This week I was looking around on r/datasets and stumbled across a really cool dataset that had collected a ton of tech layoff data and collated it into a beautifully simple Google sheet. 

It presented a straightforward yet insightful overview: key details about the layoffs' scope, the companies involved, and the exact dates of occurrence.

What had piqued my interest for some time was the uncanny timing of significant tech layoffs, often occurring in rapid succession. This dataset seemed tailor-made for delving into this phenomenon, to explore whether it was a consistent trend.

Quickly exporting the data to CSV, I promptly uploaded it to DataChat, excited to unravel its insights and reveal the potential patterns that lay within.

Data Cleaning

Upon loading the dataset, my eagerness to dive into monthly statistics was met with an unexpected hurdle—the Data Cleaning process. To my dismay, it became evident that the Date column contained some unprocessed entries truncated by ellipses ("..."), rendering them as strings rather than recognizable date formats. This compelled me to embark on an intricate journey of Data Cleaning.

Spanning from 2020 to 2023, the dataset's limited time range left me with no feasible approach to fill in missing years. Thus, I made the decision to prune these rows, resulting in around 1900 remaining entries out of the initial ~2200. This retained data volume felt sufficiently robust for analysis.

To ensure a comprehensive understanding, I began with preliminary column-level statistics. An interesting observation emerged: approximately 30% of the layoffs lacked information about headcount. However, despite this gap, the dataset still held substantial valuable insights.

Peering into the horizon of my analysis, I noted  that there wasn’t much information about the featured companies themselves. Recognizing the significance of comparing big versus small companies, I created a derived "Total Employees" column using the "percent laid off" and "total laid off" columns. A cleaning step was required to eliminate the "%" character from the percentage column.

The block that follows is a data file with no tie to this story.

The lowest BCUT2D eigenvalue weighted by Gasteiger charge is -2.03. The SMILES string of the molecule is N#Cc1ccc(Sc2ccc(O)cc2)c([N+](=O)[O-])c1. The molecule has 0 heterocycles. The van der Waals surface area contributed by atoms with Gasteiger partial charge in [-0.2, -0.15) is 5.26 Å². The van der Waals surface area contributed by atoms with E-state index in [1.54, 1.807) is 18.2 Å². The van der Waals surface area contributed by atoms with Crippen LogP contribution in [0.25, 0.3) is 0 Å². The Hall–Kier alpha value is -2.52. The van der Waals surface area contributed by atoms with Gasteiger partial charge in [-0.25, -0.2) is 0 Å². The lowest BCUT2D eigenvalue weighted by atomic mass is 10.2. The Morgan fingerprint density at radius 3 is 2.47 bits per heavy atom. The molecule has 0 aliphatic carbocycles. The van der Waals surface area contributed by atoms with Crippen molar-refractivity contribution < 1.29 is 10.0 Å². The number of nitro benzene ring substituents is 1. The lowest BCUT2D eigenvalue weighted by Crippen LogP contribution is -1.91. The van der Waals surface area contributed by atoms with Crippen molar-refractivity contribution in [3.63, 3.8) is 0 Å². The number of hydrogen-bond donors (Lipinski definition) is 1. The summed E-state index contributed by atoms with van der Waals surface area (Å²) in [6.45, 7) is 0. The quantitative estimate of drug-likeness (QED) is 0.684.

Data Exploration

My initial focus was to examine the monthly distribution of total layoffs. I graphed the count of employees laid off per month, revealing a notable outlier in January 2023. Interesting, this aberration followed a pattern that appeared akin to a recovery in the third quarter of 2022.

Digging into the data, I uncovered a significant insight: six out of the ten largest layoffs happened in January 2023, predominantly at prominent companies. This concentration of sizable layoffs contributed to the remarkable spike within that month. However, venturing beyond these large layoffs unveiled an unusual surge in smaller layoffs as well.

Further investigation online revealed a compelling trend: January emerged as the most common month for layoffs  for layoffs across various industries. This timing coincided with companies realigning their strategies based on the prior year's performance. Notably, a similar surge occurred in January 2021, backing this observation.

While the Q3 2022 upswing was intriguing, it prompted me to probe whether this trend was consistent across all companies. Size emerged as a key variable, categorizing companies into small, medium, and large based on percentiles. Plotting layoffs per month for each group, I was intrigued to find that the timing of layoffs remained relatively the same, irrespective of company size.

To determine whether this trend was unique to the United States, I conducted a separate analysis for international companies. Surprisingly, there were no apparent timing variations for companies outside the United States. This indicated that the January layoff trend was not constrained by geographical boundaries.

Wrapping up my exploration, I turned my attention to potential differences in layoff behavior among various industries. With numerous categories to consider, I narrowed my focus to the top four. Notably, I observed intriguing disparities: Transportation tech companies appeared to initiate their layoffs earlier in a cycle, while Consumer tech companies tended to be positioned on the later side of the layoff cycle.


In closing, delving into this dataset was an engaging and enlightening experience.  The insights I gained provided a deep understanding of companies' layoff practices. Notably, I discovered that January holds the distinction of being the most prevalent month for layoffs—a fact that sheds light on common industry practices. Moreover, the trend of widespread industry layoffs transcending company size was an eye-opener.

I must highlight the effectiveness of DataChat's free account as a tool for this analysis. With its support, I completed the analysis within an hour, inclusive of extensive exploration and tangential investigations not covered in this summary. This process truly underscored the power of efficient data analysis tools in gaining swift and meaningful insights. If you're keen to embark on your own data analysis journey, I highly recommend signing up for a free trial at

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